perl, with which one can write programs to recognize patterns in
a text in a batch mode, and other UNIX stream-oriented software
(e.g., sed and awk). However, he noted that, though these
programs can save time, they cannot do all the work of SGML
encoding.  Much markup work goes beyond simple pattern matching,
where "humans are needed to make the complex decisions" about
what they consider worthwhile to mark up in a text.  Commercial
packages for SGML-encoding texts do exist, and their numbers are
growing.  Two software packages that Price-Wilkin mentioned were
Avalanche's Fast Tag (with a price tag of approximately $1500)
and OmniMark, produced by Exoterica.  These commercial packages
are more effective and less complicated than their free-ware

     Next, Price-Wilkin reviewed interactive editing tools,
comparing the free-ware products: emacs and psgmls used in
combination and sgmls used with any editor you have. He noted
that "No matter what:  KNOW YOUR DTD (Document Type Definition)."
Gregory Murphy provided the anonymous ftp site where one can get
a copy of psgmls and sgmls: The commercial
editors that Price-Wilkin recommended were SoftQuad's
Author/Editor and Arbor Text's Adept version.  Price-Wilkin also
looked forward to the release of SoftQuad's Panorama, which
includes math and science markup capabilities (unlike html) and a
Table of Contents generator.

     Finally, Price-Wilkin discussed html (the hypertext markup
language) and richer SGML DTDs.  Though the use of html is more
widespread than the use of SGML because it is the language used
for writing home pages accessible through Mosaic and Netscape
browsers on the World Wide Web, html is an instance of SGML that
is "fundamentally inadequate" for document encoding for research
purposes because it lacks structure recognition, is too mutable
and presents a poor suite of representational tools.  Price-
Wilkin noted that the most "effective and exciting" use of html
for displaying texts on the Web (converted from original SGML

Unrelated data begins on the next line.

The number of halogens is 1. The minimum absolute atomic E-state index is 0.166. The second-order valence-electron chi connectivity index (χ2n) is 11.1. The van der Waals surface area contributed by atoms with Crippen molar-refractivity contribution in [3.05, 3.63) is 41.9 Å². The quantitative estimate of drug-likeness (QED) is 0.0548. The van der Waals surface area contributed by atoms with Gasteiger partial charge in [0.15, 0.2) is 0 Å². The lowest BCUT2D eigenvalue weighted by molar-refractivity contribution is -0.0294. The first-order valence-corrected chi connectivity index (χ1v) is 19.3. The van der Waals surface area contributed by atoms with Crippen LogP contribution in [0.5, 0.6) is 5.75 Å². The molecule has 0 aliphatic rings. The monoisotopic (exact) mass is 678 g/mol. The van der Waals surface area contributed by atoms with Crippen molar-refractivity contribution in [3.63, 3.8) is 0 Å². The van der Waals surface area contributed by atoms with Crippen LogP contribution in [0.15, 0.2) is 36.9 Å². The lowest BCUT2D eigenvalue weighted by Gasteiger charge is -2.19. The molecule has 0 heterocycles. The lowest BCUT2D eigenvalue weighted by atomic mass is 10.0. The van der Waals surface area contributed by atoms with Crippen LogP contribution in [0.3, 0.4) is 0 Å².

markup) that he had seen were the at the IATH Web site (Institute
for Advanced Technology in the Humanities), especially Jerome
McGann's Rossetti Archive and the Hoyt Duggan's Piers Plowman
Project.  Price-Wilkin has reviewed and provided links to these
as well as other text projects in his article "Using the World
Wide Web to Deliver Complex Electronic Documents: Implications
for Libraries" from The Public-Access Computer Systems Review 5,
no. 3 (1994): 5-21, available in html form at

     The question and answer period was quite animated. 
Questions included:  What is a dtd?  How do you get Roget's
Thesaurus online? How do we get publishers to use SGML? Is there
a clearinghouse for dtds?  What is the cost in production mode of
SGML documents?  

     Gregory Murphy, Text Systems Manager at CETH, then
demonstrated sgmls, a free-ware program written by James Clark,
available through anonymous ftp from 
Sgmls reads the dtd then builds a model of the document, then
decides if the SGML markup in the document conforms to the rules
in the dtd.  Murphy ran sgmls on the Oxford University Press's
SGML-encoded version of the "Romance of the Rose," noting that it
runs quickly but its interface is not the best. For example, the
user knows that the SGML in the text is syntactically correct
only if nothing happens after the program has run.  However, if
the text is not correct, even by just one tag, the Error Message
generated by sgmls is not helpful, and the program will not run
past the error. 

     CETH is developing tools for marking up text using the Text
Encoding Initiative's dtds for humanities texts.  Murphy has made
these tools as well as some perl scripts and C programs for SGML
parsing available through anonymous ftp at  

     Questions for Murphy centered around the problem of
standards:  what happens if different parsers don't parse each
other's documents?  Murphy mentioned SGML Open (home page at, where they are developing sofware tools
to modify documents to parse with commercial software, and he
recommended Robin Cover's SGML Web Page (at for its comprehensive coverage
of SGML software, research projects and information sources, such
as newsletters and electronic discussion groups on SGML.

     Announcements at the close of the meeting included Richard
Entlich from Cornell University's Mann Library, who asked that
everyone have a look at the CORE (Chemistry Online Retrieval
Experiment) project, where they have converted journal articles
to SGML for the American Chemistry Society.  On the Internet,
there are 60 articles available from this project.  The interface
is for an X-Windows environment.  The team at Cornell converted
the phototypesetting markup of the journals' format to SGML. 
Also, Susan Severtson noted that she has almost concluded a
project with READEX of an SGML-coded database of "Black Studies: 
Documenting the African American Experience."  A demonstration
will be given at the ACRL meeting in Pittsburgh in late April,
and the database is scheduled to be available for sale in June.

     The next meeting of the ACRL Electronic Text Centers
Discussion Group will be in Chicago in June at the American
Library Association meeting.